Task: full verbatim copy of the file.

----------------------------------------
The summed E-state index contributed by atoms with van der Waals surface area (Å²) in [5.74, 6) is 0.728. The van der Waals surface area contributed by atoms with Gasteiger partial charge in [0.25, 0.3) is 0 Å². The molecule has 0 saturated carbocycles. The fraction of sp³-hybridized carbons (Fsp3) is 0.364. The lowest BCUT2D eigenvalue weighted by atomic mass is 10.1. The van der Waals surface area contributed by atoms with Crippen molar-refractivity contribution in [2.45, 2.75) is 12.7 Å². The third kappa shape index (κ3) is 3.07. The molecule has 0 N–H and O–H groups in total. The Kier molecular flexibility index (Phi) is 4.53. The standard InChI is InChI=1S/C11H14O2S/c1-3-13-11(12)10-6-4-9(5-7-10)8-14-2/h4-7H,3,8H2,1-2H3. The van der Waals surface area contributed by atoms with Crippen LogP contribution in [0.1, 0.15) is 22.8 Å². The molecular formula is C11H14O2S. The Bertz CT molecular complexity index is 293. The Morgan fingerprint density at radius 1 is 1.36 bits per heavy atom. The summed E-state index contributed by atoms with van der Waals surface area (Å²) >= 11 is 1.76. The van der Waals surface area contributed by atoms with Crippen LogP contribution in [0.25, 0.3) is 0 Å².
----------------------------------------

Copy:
The summed E-state index contributed by atoms with van der Waals surface area (Å²) in [5.74, 6) is 0.728. The van der Waals surface area contributed by atoms with Gasteiger partial charge in [0.25, 0.3) is 0 Å². The molecule has 0 saturated carbocycles. The fraction of sp³-hybridized carbons (Fsp3) is 0.364. The lowest BCUT2D eigenvalue weighted by atomic mass is 10.1. The van der Waals surface area contributed by atoms with Crippen molar-refractivity contribution in [2.45, 2.75) is 12.7 Å². The third kappa shape index (κ3) is 3.07. The molecule has 0 N–H and O–H groups in total. The Kier molecular flexibility index (Phi) is 4.53. The standard InChI is InChI=1S/C11H14O2S/c1-3-13-11(12)10-6-4-9(5-7-10)8-14-2/h4-7H,3,8H2,1-2H3. The van der Waals surface area contributed by atoms with Crippen LogP contribution in [0.1, 0.15) is 22.8 Å². The molecular formula is C11H14O2S. The Bertz CT molecular complexity index is 293. The Morgan fingerprint density at radius 1 is 1.36 bits per heavy atom. The summed E-state index contributed by atoms with van der Waals surface area (Å²) >= 11 is 1.76. The van der Waals surface area contributed by atoms with Crippen LogP contribution in [0.25, 0.3) is 0 Å².